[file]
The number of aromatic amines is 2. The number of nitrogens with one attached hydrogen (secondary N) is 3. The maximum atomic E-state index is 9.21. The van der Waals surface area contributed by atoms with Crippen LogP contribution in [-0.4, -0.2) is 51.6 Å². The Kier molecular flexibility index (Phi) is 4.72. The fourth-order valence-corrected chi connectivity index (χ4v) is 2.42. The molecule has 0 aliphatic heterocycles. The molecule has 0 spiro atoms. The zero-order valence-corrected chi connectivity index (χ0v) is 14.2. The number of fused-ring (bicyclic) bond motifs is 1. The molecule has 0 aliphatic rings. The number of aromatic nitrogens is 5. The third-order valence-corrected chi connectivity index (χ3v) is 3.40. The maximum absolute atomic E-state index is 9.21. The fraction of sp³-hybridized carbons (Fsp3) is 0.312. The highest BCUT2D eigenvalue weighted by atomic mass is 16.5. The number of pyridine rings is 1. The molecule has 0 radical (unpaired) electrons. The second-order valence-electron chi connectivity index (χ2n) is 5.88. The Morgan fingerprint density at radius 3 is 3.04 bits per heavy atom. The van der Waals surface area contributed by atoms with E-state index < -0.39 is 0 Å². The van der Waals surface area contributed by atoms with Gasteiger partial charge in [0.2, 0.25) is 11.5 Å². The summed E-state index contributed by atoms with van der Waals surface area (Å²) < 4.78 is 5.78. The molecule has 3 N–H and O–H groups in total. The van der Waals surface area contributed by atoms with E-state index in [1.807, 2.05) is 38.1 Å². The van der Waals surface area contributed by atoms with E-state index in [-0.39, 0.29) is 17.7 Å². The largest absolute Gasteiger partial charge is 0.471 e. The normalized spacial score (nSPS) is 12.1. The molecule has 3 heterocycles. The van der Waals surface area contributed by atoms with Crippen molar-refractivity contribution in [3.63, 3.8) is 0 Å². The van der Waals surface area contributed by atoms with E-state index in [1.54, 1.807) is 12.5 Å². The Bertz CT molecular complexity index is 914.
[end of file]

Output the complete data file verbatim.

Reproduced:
The number of aromatic amines is 2. The number of nitrogens with one attached hydrogen (secondary N) is 3. The maximum atomic E-state index is 9.21. The van der Waals surface area contributed by atoms with Crippen LogP contribution in [-0.4, -0.2) is 51.6 Å². The Kier molecular flexibility index (Phi) is 4.72. The fourth-order valence-corrected chi connectivity index (χ4v) is 2.42. The molecule has 0 aliphatic heterocycles. The molecule has 0 spiro atoms. The zero-order valence-corrected chi connectivity index (χ0v) is 14.2. The number of fused-ring (bicyclic) bond motifs is 1. The molecule has 0 aliphatic rings. The number of aromatic nitrogens is 5. The third-order valence-corrected chi connectivity index (χ3v) is 3.40. The maximum absolute atomic E-state index is 9.21. The fraction of sp³-hybridized carbons (Fsp3) is 0.312. The highest BCUT2D eigenvalue weighted by atomic mass is 16.5. The number of pyridine rings is 1. The molecule has 0 radical (unpaired) electrons. The second-order valence-electron chi connectivity index (χ2n) is 5.88. The Morgan fingerprint density at radius 3 is 3.04 bits per heavy atom. The van der Waals surface area contributed by atoms with E-state index < -0.39 is 0 Å². The van der Waals surface area contributed by atoms with Gasteiger partial charge in [0.2, 0.25) is 11.5 Å². The summed E-state index contributed by atoms with van der Waals surface area (Å²) < 4.78 is 5.78. The molecule has 3 N–H and O–H groups in total. The van der Waals surface area contributed by atoms with E-state index in [1.807, 2.05) is 38.1 Å². The van der Waals surface area contributed by atoms with E-state index in [-0.39, 0.29) is 17.7 Å². The largest absolute Gasteiger partial charge is 0.471 e. The normalized spacial score (nSPS) is 12.1. The molecule has 3 heterocycles. The van der Waals surface area contributed by atoms with Crippen molar-refractivity contribution in [3.63, 3.8) is 0 Å². The van der Waals surface area contributed by atoms with E-state index in [1.54, 1.807) is 12.5 Å². The Bertz CT molecular complexity index is 914.